Three tips this week to make your computing experience a lot nicer.
Open something more than once; quit scrolling through the Windows 10 start menu; and, kill that space-hogging tools list on the right side of Acrobat Reader.
It’s easy when you know how.
Open more than one
Sometimes it comes in handy to have more than one instance of the same program open.
For example, it’s so much easier to move files from one place to another when you have two file manager windows open.
I often work with more than one Word document at a time, and sometimes with multiple Excel files.
You could just keep going back and forth to your start menu or your documents folder to open things, but there is an easier way to do this.
If the item you want to open is on your taskbar, you already know that clicking it will open it.
If you want to open another instance of it, hold down the shift key while you click on the icon.
You can keep doing that until you have as many windows open as you need (or until you overwhelm your computer and it freezes).
If you want to open more than one instance of file manager, you can do it with the shift-and-click method, or you can just press the Windows key and the letter E (WinKey + E) simultaneously.
Again, you can do that to open as many windows as you need.
Then, you can use the live thumbnail over that icon to move between windows.
Outsmart the Windows 10 start menu
The Windows 10 start menu combines the familiar Windows 7-ish start menu on its left side with the tiles of Windows 8.1.
Allegedly the best of both worlds, it still takes some getting used to.
Down the left side of the menu, the programs and apps appear in alphabetical order.
That’s useful if your frequently used programs all begin with A or B. But if you often use Google Chrome, Sticky Notes, Mozilla Firefox or Word, you’re doing a whole lot of scrolling.
You can pin a program to the Taskbar, or you can pin a program’s tile to the right side of the menu. If you use a program frequently, either or both of those choices are good.
But if you just need to find something quickly now and then, click on any letter you see in the start menu and all the letters will be displayed.
Click on the letter you want, and then on your program.
Never scroll again!
Turn off that stupid panel on the right side of Acrobat Reader DC
Every time I open the new version of Acrobat Reader DC, there’s a list of tools down the right side of the window.
I figured out how to hide the tools pane until I need it (which is usually “never”), but it always showed up again every time I opened Reader.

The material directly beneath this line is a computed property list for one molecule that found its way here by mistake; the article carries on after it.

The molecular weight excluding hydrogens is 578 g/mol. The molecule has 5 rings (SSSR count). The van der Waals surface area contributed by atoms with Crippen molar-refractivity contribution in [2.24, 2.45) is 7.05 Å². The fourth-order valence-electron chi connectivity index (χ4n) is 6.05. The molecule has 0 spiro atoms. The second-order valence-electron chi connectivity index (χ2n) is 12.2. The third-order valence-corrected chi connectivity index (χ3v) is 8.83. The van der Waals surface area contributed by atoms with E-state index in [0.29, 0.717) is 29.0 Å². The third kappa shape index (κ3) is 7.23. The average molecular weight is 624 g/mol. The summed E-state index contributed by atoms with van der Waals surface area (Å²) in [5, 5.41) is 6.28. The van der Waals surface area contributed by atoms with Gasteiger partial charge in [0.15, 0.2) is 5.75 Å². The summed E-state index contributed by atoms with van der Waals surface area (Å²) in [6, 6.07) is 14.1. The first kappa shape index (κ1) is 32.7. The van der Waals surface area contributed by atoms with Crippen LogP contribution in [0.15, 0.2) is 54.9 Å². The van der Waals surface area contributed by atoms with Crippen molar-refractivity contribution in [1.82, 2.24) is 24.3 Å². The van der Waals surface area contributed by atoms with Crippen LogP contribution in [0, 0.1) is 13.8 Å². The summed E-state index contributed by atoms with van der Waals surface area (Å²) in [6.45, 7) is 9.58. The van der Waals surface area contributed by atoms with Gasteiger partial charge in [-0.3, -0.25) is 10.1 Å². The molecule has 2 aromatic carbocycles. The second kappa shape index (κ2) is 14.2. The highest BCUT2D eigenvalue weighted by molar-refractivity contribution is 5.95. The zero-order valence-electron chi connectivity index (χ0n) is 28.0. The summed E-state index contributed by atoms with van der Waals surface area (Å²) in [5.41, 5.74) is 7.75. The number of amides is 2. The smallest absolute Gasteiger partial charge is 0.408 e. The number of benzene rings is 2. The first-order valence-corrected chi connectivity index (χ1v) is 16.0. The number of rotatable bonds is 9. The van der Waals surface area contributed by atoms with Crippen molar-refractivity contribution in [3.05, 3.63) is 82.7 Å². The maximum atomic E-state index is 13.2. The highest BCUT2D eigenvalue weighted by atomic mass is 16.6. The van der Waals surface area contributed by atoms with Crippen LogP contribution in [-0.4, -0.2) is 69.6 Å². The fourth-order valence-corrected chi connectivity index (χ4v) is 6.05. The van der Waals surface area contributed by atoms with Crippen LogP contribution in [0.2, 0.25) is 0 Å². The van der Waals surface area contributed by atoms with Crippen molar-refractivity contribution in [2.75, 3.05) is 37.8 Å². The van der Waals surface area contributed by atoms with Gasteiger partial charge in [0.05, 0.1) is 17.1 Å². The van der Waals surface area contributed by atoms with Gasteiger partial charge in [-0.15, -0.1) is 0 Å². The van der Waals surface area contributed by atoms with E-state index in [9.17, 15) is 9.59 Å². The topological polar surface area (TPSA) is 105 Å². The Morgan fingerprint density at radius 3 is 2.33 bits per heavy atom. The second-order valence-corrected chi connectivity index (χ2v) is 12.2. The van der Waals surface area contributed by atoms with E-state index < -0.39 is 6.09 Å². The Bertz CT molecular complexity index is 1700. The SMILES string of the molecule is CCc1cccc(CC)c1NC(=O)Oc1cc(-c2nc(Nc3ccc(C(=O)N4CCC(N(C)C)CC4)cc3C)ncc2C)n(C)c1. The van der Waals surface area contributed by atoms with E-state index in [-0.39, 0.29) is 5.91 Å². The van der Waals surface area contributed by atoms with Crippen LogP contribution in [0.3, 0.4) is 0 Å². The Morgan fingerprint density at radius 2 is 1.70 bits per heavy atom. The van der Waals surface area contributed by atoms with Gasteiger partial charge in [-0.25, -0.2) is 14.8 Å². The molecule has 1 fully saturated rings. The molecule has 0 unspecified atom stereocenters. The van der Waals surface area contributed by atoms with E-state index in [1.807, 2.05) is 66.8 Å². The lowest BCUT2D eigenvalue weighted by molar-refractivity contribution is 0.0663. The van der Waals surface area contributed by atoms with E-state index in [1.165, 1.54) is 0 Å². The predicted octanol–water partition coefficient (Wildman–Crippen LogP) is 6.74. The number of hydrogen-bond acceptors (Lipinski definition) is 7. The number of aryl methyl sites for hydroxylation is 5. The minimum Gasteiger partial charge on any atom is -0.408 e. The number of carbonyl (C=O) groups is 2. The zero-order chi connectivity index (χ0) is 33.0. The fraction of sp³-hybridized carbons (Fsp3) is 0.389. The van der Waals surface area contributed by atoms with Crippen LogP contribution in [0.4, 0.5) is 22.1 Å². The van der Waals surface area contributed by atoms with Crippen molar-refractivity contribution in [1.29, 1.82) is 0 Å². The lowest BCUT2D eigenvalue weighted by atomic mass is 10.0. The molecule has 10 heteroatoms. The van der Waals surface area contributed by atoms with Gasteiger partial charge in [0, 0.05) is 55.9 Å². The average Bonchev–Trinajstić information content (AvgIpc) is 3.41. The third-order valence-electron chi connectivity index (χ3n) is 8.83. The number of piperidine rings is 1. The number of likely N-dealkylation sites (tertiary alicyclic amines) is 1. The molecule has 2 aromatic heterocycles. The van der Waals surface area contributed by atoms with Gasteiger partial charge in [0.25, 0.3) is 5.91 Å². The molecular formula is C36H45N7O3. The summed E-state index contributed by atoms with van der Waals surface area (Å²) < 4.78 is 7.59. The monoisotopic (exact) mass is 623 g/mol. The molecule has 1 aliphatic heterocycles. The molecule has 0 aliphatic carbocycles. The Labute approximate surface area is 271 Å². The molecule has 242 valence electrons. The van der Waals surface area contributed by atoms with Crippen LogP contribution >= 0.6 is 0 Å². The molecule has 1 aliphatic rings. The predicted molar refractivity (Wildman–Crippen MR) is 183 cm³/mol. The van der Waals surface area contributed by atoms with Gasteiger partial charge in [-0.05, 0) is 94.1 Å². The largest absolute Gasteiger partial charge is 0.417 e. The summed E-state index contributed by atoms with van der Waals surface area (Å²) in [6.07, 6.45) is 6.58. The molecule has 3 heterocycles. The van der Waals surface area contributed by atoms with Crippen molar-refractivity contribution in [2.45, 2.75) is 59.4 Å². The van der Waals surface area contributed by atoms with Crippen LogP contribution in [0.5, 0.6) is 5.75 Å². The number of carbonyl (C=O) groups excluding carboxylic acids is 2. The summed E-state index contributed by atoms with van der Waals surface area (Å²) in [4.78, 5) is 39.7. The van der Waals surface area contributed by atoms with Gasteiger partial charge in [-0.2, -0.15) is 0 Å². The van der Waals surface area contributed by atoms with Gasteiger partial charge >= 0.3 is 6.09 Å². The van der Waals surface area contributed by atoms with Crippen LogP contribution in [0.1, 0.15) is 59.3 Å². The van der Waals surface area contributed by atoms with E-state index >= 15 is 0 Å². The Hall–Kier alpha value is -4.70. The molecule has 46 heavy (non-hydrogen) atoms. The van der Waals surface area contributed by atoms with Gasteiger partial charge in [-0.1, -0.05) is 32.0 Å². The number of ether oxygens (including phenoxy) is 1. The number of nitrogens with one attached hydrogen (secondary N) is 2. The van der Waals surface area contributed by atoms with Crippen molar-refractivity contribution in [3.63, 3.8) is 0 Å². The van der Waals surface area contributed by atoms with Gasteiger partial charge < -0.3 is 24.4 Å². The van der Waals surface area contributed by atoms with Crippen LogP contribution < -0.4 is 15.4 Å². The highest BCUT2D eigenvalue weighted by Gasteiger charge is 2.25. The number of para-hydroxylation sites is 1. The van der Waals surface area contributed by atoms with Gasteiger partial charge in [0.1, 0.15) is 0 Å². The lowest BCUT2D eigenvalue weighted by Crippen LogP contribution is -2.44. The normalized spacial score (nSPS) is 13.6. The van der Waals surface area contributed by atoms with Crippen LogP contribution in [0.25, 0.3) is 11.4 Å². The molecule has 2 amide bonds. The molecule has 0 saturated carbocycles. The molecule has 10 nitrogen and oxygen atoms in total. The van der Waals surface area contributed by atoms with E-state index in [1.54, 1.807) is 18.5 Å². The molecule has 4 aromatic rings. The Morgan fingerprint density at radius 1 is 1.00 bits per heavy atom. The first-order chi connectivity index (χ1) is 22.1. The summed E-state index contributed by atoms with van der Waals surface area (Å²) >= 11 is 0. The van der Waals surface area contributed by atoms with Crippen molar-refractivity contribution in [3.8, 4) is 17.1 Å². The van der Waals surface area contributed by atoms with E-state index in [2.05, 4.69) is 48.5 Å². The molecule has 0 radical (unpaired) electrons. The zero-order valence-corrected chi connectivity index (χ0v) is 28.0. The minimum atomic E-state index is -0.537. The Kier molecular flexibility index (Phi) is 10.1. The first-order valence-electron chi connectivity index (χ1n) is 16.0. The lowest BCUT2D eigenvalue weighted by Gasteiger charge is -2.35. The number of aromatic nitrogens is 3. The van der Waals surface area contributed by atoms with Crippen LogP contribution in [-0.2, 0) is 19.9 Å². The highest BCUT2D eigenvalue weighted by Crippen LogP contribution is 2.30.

I finally found out how to banish it completely. You have to hide it first, then you have to tell Reader to remember it’s hidden.
To hide the tools pane:
- Open a PDF in Reader
- Click on view, show/hide
- Remove the check mark next to tools pane
- To keep it hidden next time you open Reader:
- Click on edit-preferences and then documents
- In the open settings area, check the box for “remember current state of tools pane”
- Click on OK
You can always toggle it on and off with the view-show/hide menus, but if you rarely use it, this will keep it turned off.
I think it’s happened to everyone. You’re cleaning up your stuff and you decide to move a bunch of files and folders from one place to another.
Windows asks if you’re sure. You’re really sure! But … it turns out you were really wrong and now your stuff is gone.
The first thing to do is remain calm.
Wait. Did that really happen?
If you delete a file and you realize right away that it was a mistake, press the CTRL and the Z key at the same time. The key combination of CTRL+Z tells Windows to “Undo” the last thing it did. If deleting the file was the last thing you did, you will probably get it back.
If you haven’t emptied your Recycle Bin, double-click on the Recycle Bin to open it and see if you can locate the file.
If so, you can either right-click on it and then click Restore, or just click once on it and then click Restore this item at the top of the window.
The file will go back to its last location.
If you’ve deleted email, look in the Deleted Items folder in your email program. Email doesn’t go to the Recycle Bin.
Maybe it’s still around
If you don’t realize the mistake until it’s too late to do a CTRL+Z and your stuff isn’t in the recycle bin, there’s a good chance you just moved it inside another folder. I can’t tell you how many times I’ve done this with music and photos.
One way to find it is to click on hundreds of folders until you find what you’re looking for.
A better way is to do a computer search. Windows includes a powerful search function. Just look at the top of any Explorer window in any modern version of Windows. Type your search term in there and see if Windows can find your file.